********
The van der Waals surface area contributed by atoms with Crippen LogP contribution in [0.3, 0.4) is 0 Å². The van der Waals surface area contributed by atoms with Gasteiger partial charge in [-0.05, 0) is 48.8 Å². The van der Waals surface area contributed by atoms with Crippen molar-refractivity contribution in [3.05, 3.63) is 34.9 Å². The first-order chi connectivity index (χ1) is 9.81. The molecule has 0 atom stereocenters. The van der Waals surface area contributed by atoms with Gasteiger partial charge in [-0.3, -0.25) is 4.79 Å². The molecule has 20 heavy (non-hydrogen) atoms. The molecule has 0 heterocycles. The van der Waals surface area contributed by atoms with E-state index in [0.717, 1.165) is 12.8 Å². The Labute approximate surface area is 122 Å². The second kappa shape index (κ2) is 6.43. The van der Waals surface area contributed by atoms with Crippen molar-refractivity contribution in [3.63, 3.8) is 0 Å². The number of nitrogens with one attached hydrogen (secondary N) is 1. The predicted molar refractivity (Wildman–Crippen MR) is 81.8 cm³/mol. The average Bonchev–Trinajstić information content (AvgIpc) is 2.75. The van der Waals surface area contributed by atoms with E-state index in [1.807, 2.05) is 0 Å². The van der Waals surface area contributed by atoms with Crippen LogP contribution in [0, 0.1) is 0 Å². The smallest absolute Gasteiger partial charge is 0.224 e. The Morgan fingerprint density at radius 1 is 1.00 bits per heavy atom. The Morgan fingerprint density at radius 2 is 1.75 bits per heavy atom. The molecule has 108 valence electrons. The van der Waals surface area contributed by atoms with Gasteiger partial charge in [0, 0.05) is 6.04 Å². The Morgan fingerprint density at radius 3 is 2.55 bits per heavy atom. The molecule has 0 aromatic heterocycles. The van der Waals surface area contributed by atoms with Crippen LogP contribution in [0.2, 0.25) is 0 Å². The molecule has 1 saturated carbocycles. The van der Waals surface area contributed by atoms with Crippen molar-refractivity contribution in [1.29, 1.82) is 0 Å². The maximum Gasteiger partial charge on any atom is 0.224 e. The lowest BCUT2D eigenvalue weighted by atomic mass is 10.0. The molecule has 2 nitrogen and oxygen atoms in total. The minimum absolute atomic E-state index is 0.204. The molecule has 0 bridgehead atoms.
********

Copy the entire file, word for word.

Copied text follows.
The van der Waals surface area contributed by atoms with Crippen LogP contribution in [0.3, 0.4) is 0 Å². The van der Waals surface area contributed by atoms with Gasteiger partial charge in [-0.05, 0) is 48.8 Å². The van der Waals surface area contributed by atoms with Crippen molar-refractivity contribution in [3.05, 3.63) is 34.9 Å². The first-order chi connectivity index (χ1) is 9.81. The molecule has 0 atom stereocenters. The van der Waals surface area contributed by atoms with Gasteiger partial charge in [-0.3, -0.25) is 4.79 Å². The molecule has 20 heavy (non-hydrogen) atoms. The molecule has 0 heterocycles. The van der Waals surface area contributed by atoms with E-state index in [0.717, 1.165) is 12.8 Å². The Labute approximate surface area is 122 Å². The second kappa shape index (κ2) is 6.43. The van der Waals surface area contributed by atoms with Crippen molar-refractivity contribution in [3.63, 3.8) is 0 Å². The number of nitrogens with one attached hydrogen (secondary N) is 1. The predicted molar refractivity (Wildman–Crippen MR) is 81.8 cm³/mol. The average Bonchev–Trinajstić information content (AvgIpc) is 2.75. The van der Waals surface area contributed by atoms with E-state index in [1.807, 2.05) is 0 Å². The van der Waals surface area contributed by atoms with Crippen LogP contribution in [0, 0.1) is 0 Å². The smallest absolute Gasteiger partial charge is 0.224 e. The Morgan fingerprint density at radius 1 is 1.00 bits per heavy atom. The Morgan fingerprint density at radius 2 is 1.75 bits per heavy atom. The molecule has 108 valence electrons. The van der Waals surface area contributed by atoms with Gasteiger partial charge in [0, 0.05) is 6.04 Å². The Morgan fingerprint density at radius 3 is 2.55 bits per heavy atom. The molecule has 0 aromatic heterocycles. The van der Waals surface area contributed by atoms with Crippen LogP contribution in [0.2, 0.25) is 0 Å². The molecule has 1 saturated carbocycles. The van der Waals surface area contributed by atoms with Crippen molar-refractivity contribution in [1.29, 1.82) is 0 Å². The maximum Gasteiger partial charge on any atom is 0.224 e. The lowest BCUT2D eigenvalue weighted by atomic mass is 10.0. The molecule has 2 nitrogen and oxygen atoms in total. The minimum absolute atomic E-state index is 0.204. The molecule has 0 bridgehead atoms.